Crews free trapped driver after collision in Stoke-on-Trent
A self-professed family man and former firefighter has praised the welcoming culture of Staffordshire Fire and Rescue as to one of the reasons why he’s spent more than four decades working for the organisation.
The support I’ve also received during the more difficult times has also been second to none and I’m really grateful for that.
Now serving as a Community Safety Officer, Mick Warrilow will hang up his boots for the final time on Friday 10 July – 42 years to the day since he joined as a trainee firefighter. During that time, Mick has juggled firefighting with work as a Magistrate and within the Air Cadets.
Speaking ahead of his farewell, the 66-year-old revealed how a Christmas party in London led him into a career in firefighting.
“Originally, I got into firefighting whilst I was in the Navy. We didn’t have too much training but if you’re at sea and there’s a fire – you’re going to have to put it out! However, it was in 1977 – during a national fire service strike – that I got my first real opportunity to experience the life of a firefighter.
“I headed up to London from the naval base at Portsmouth and was really thrown into the deep end in covering for those on strike. We had limited knowledge but attended a number of incidents during that time. Thankfully, a few members of the London Fire Service would turn up to each of these incidents and guide us through them – explaining things to keep us safe.
“After it was all over, we held a Christmas party for them as a thank you and during that I ended up getting a real insight into what a career within the fire service could look like – something I hadn’t really thought of.
“Having previously been rejected by Hampshire Police for being too short, I decided to apply to Staffordshire Fire and Rescue and was accepted. I went through the interview process and started on July 10 1978 at Newcastle Fire Station for training. I sometimes imagine what my life would be like if I’d been half an inch taller!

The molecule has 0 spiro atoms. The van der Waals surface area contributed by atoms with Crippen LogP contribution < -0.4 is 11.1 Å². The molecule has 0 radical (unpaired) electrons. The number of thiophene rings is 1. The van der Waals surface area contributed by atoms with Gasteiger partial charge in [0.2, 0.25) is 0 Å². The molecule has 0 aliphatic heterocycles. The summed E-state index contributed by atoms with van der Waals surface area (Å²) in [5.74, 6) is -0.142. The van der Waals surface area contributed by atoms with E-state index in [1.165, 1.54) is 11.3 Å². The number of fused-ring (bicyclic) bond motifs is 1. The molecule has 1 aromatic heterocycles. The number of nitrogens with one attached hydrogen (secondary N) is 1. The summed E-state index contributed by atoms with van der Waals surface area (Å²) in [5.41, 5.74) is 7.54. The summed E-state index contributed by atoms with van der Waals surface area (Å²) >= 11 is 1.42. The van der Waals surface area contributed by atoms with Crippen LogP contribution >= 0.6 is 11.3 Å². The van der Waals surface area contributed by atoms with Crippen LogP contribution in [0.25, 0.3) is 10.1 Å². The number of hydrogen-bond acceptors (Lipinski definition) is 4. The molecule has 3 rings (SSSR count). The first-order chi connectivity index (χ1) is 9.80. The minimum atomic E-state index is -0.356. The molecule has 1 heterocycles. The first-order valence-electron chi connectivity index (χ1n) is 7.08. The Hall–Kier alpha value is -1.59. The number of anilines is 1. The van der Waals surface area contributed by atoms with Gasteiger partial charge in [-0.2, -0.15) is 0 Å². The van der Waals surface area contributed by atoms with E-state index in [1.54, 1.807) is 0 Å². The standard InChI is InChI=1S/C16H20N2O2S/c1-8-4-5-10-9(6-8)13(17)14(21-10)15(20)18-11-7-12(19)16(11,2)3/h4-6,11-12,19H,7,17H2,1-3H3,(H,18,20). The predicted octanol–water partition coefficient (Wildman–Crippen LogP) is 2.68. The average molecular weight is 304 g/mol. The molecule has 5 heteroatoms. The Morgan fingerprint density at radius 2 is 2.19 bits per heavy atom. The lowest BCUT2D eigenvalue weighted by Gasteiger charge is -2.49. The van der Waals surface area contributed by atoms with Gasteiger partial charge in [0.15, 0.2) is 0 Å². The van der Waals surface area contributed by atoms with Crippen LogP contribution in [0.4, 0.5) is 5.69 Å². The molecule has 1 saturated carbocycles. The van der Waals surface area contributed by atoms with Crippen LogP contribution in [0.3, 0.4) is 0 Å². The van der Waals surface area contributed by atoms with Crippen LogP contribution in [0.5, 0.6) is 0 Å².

“Once my training was over, I was then posted to Hanley Red Watch and stayed there for 28 and a half years. I wasn’t particularly interested in promotion so I perfected my trade – becoming a driver, a breathing apparatus wearer, a hydraulic platform operator, a turn table ladder operator and then latterly an instructor and examiner in these fields. It was a tremendous learning experience.
“Things have changed massively in the last 40 years or so and one that has taught me so much. I’ve worked within a range of different policies and procedures, whilst tackling the challenges that come with new kit and appliances. I initially retired in 2008 after my 30 years of service but I was invited back and started doing more community work – helping set up a risk reduction team and being a big part in the recruitment of a retained section at Hanley.
“Unfortunately, a few years later I chose to retire again after my wife was diagnosed with terminal cancer. She fought it and is still in remission today. However, I was invited back as a Community Safety Officer and that’s now a role I’ve been doing ever since. I’ve worked with the homeless and helped set up the Rough Sleepers Actions Group with local partners and councils. In 2015, I was nominated for a medal in the Queen’s Birthday Honours list and I was awarded the British Empire Medal for services to the community.
“I’m taking retirement now as my wife needs more support and care and unfortunately my daughter has recently been diagnosed with breast cancer so my retirement has come at the right time to support my family further.
“There’s obviously ups and downs, good and bad times in all jobs, no matter what you do. For me personally, it’s all been good. The good times really, really outweigh the bad times and what I take from it is the friendship, companionship and the camaraderie of the fire service. The close working together to get a problem solved within the community is something I won’t forget. It’s a difficult time at the moment but we’ll get to where we want to be if we work together because everybody’s important – everybody.
“The support I’ve also received during the more difficult times has also been second to none and I’m really grateful for that.
“The fire service is a truly unique place to work as well. If you think about the role of the firefighter – we always work in twos - two of you go into a fire, two of you man the hydraulic equipment at a road traffic collision. It’s a buddy system so you can build the trust and confidence in each other – it’s important to know someone has your back and you always get that here.
“I would advise a 17-year-old Mick Warrilow to listen, learn and don’t be afraid to ask questions. I’d just tell him to go for it and let him know there’s a lot of good, but challenging, times ahead. If anyone is reading this and they’re interested in a career in the fire service then I’d say do it – you’re onto a winner if you end up getting half the pleasure that I’ve had in my 42 years. It’s a fantastic family environment, there’s a lot of support and help and so many opportunities for people to learn new skills. It’s a tremendous job – one for a lifetime.”
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